Get access to everything we publish when you sign up for Outside+.
At least 35.9 million Americans annually are plagued by seasonal allergic rhinitis, according to the American Academy of Allergy, Asthma, and Immunology. And the number of sufferers has doubled in the last 20 years, due to factors such as environmental pollution, poor diet, and increased stress, which make our immune, nervous, and respiratory systems hypersensitive.
Allergies aren’t just annoying; they can affect sleep, concentration, and productivity and put you in a bad mood. Moreover, growing evidence shows that allergies and asthma may be two sides of the same coin, as asthmatics are more likely to be allergy sufferers too and those with allergies have a greater chance of developing asthma.
While people often think of spring as the beginning of “allergy season,” there are actually three separate times of year when seasonal allergies tend to occur: spring (tree pollen), summer (grass pollen), and early fall (ragweed pollen). Allergy shots (immunotherapy), nasal steroid sprays, and over-the-counter antihistamines may work for many, but a more holistic approach can help too. As a lifestyle measure, your yoga practice can help reduce allergy symptoms by tempering your immune system’s response to the perceived offender—pollen.
“Allergies are worsened by a stress reaction, which causes physiological responses, including the release of stress hormones and histamine, and triggers inflammation,” says Jeff Migdow, M.D., director of Prana Yoga Teacher Training through the Open Center in New York as well as a holistic physician at the Kripalu Center for Yoga & Health in Lenox, Massachusetts. “Relaxation diminishes fight-or-flight response, and thereby reduces allergic symptoms.” Through relaxation, the nervous system basically tells the immune system to hold its fire. Once the immune system backs off, the inflammation and mucus decrease, and symptoms diminish.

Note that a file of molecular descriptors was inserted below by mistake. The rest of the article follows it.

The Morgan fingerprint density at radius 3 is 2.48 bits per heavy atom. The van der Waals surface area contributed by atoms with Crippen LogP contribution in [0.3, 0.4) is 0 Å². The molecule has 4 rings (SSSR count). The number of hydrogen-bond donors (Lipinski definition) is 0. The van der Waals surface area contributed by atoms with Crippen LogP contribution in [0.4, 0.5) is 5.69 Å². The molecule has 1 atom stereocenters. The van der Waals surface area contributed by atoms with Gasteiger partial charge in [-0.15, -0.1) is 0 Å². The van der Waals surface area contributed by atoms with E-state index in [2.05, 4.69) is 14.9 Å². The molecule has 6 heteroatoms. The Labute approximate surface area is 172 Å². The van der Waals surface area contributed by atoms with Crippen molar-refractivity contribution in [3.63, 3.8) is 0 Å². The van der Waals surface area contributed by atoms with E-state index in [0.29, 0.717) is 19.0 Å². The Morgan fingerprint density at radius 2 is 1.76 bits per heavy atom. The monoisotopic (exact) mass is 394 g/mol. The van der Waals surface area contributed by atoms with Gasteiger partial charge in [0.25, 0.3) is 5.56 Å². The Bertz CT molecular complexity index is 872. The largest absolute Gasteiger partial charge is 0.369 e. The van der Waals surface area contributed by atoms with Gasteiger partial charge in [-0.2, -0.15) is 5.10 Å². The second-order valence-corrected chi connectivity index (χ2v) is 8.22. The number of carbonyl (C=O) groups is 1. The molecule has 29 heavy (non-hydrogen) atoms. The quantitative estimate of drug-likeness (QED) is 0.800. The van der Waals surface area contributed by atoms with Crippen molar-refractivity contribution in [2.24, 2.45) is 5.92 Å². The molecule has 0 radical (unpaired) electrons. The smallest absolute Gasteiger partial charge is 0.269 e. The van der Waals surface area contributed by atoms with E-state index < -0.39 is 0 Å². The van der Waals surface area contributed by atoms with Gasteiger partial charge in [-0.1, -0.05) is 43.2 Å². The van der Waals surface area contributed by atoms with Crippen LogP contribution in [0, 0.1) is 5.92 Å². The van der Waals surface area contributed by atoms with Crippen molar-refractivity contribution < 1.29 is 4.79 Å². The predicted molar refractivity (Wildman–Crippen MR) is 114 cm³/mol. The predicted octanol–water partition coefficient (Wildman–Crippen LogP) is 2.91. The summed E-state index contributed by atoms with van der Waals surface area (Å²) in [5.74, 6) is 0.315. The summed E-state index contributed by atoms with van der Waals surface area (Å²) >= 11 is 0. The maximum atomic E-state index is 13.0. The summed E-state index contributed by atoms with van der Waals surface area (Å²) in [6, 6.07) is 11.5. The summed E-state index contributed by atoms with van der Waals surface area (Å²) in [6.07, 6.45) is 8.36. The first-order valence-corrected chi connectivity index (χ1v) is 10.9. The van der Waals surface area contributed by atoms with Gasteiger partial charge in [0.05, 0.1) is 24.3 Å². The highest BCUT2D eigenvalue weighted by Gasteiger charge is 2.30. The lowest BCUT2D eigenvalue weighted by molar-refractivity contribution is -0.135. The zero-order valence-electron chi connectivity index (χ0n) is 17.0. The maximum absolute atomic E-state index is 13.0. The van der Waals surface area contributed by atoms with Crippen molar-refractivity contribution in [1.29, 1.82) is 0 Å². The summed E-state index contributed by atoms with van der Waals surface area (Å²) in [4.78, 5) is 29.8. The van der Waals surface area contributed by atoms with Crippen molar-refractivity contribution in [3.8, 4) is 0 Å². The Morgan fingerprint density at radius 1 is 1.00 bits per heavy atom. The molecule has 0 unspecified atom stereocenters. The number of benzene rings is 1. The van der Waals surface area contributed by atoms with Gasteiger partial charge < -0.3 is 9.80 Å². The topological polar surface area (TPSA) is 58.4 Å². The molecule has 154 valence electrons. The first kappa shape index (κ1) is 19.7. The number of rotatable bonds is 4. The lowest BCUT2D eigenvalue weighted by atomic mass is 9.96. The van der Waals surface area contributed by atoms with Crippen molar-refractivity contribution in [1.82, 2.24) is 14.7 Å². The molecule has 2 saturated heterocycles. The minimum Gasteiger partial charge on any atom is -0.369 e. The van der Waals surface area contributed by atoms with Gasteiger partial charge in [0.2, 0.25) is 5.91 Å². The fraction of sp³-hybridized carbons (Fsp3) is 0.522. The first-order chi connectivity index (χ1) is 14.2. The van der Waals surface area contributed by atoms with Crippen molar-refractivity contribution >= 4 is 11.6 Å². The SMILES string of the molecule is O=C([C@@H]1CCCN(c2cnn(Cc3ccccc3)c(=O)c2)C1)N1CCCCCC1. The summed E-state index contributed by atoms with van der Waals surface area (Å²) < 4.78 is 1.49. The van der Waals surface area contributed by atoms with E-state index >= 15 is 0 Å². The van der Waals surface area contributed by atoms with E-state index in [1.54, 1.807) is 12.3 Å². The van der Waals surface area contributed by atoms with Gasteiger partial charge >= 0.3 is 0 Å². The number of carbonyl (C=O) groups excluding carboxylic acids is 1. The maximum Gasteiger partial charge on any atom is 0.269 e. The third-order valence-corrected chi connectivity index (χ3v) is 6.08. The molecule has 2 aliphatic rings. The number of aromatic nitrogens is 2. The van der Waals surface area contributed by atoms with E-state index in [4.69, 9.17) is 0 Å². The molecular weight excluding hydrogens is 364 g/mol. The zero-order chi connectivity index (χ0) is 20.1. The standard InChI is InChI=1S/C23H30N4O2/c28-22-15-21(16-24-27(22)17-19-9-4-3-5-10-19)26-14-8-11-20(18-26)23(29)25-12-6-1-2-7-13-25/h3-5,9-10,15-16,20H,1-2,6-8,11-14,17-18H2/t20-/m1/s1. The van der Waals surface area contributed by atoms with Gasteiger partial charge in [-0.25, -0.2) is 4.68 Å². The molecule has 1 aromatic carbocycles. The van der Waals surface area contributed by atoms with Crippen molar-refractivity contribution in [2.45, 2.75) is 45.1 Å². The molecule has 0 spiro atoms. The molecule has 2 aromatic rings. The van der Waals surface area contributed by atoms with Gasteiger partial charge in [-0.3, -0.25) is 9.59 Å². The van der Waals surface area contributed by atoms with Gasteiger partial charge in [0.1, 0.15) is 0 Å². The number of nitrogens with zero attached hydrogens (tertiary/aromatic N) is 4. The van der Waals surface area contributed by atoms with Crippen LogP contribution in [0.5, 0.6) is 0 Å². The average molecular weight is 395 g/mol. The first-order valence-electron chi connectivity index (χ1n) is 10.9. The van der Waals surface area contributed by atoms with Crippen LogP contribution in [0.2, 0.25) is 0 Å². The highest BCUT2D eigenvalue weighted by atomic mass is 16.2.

Migdow suggests you make de-stressing your immune system a priority by modifying your yoga practice to be less vigorous and much more calming. “For example, avoid Bikram Yoga or Ashtanga Yoga where there is already heat. Instead, practice asanas in a smooth and relaxing way with lots of slow breathing.”
Gary Kraftsow, the founder of the American Viniyoga Institute and the author of Yoga for Wellness, adds: “When allergies flare up, avoid anything that may add insult to injury and keep energy up, since allergies are also associated with low energy.” Plus he advises against using forceful breathing or any pranayama through the nostrils, as congestion might make this difficult and uncomfortable. “In your breathing, place a greater emphasis on exhalation; a short inhalation followed by a longer one has a calming effect,” he says.
Harriet (Bhumi) Russell, who is a holistic health educator, yoga teacher, and director of Bhumi’s Yoga and Wellness Center in Cleveland, Ohio, says that inversions can help clear the upper respiratory tract and drain secretions from the nose, allowing freshly oxygenated blood to flow into the oral cavity. Doing Sarvangasana (Shoulderstand) and Halasana (Plow Pose) can open nasal passages, ensuring proper drainage of sinuses, she says. “But don’t keep your head down too long in poses like Adho Mukha Svanasana (Downward-Facing Dog) and Sirsasana (Headstand), which can put extra pressure on nasal passages.”
Russell also recommends doing more standing poses—forward and backward bends, and twists—in your practice, all of which tend to massage various parts of the spine and the thoracic cage and condition the lungs. “Strong lung meridians help strengthen immune-system functioning,” she explains.